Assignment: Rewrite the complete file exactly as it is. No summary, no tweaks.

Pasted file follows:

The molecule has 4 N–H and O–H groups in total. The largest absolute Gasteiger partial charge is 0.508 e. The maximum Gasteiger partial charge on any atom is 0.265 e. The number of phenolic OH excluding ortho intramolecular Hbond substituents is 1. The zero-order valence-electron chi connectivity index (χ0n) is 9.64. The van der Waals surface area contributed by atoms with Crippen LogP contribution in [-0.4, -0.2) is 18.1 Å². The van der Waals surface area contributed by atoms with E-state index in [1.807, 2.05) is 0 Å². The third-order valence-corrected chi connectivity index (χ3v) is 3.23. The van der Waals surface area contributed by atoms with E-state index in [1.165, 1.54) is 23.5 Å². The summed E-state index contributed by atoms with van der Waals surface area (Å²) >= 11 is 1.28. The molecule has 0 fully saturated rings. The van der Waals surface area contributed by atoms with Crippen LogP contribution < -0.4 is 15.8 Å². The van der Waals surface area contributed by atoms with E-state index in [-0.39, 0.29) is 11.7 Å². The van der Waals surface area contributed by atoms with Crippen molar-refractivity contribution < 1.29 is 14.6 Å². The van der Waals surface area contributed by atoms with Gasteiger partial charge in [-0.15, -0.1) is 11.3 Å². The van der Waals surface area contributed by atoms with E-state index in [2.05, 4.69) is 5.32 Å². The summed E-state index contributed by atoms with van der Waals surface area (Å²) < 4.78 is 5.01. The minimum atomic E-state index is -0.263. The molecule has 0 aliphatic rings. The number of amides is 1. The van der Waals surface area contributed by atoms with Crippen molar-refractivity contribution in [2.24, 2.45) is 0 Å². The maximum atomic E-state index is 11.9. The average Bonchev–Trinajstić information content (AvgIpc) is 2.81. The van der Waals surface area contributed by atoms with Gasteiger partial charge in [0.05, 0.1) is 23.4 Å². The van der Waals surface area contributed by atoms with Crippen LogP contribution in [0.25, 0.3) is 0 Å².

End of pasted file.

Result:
The molecule has 4 N–H and O–H groups in total. The largest absolute Gasteiger partial charge is 0.508 e. The maximum Gasteiger partial charge on any atom is 0.265 e. The number of phenolic OH excluding ortho intramolecular Hbond substituents is 1. The zero-order valence-electron chi connectivity index (χ0n) is 9.64. The van der Waals surface area contributed by atoms with Crippen LogP contribution in [-0.4, -0.2) is 18.1 Å². The van der Waals surface area contributed by atoms with E-state index in [1.807, 2.05) is 0 Å². The third-order valence-corrected chi connectivity index (χ3v) is 3.23. The van der Waals surface area contributed by atoms with E-state index in [1.165, 1.54) is 23.5 Å². The summed E-state index contributed by atoms with van der Waals surface area (Å²) >= 11 is 1.28. The molecule has 0 fully saturated rings. The van der Waals surface area contributed by atoms with Crippen LogP contribution < -0.4 is 15.8 Å². The van der Waals surface area contributed by atoms with E-state index in [-0.39, 0.29) is 11.7 Å². The van der Waals surface area contributed by atoms with Crippen molar-refractivity contribution < 1.29 is 14.6 Å². The van der Waals surface area contributed by atoms with Gasteiger partial charge in [-0.15, -0.1) is 11.3 Å². The van der Waals surface area contributed by atoms with E-state index in [2.05, 4.69) is 5.32 Å². The summed E-state index contributed by atoms with van der Waals surface area (Å²) < 4.78 is 5.01. The minimum atomic E-state index is -0.263. The molecule has 0 aliphatic rings. The number of amides is 1. The van der Waals surface area contributed by atoms with Crippen molar-refractivity contribution in [2.24, 2.45) is 0 Å². The maximum atomic E-state index is 11.9. The average Bonchev–Trinajstić information content (AvgIpc) is 2.81. The van der Waals surface area contributed by atoms with Gasteiger partial charge in [0.05, 0.1) is 23.4 Å². The van der Waals surface area contributed by atoms with Crippen LogP contribution in [0.25, 0.3) is 0 Å².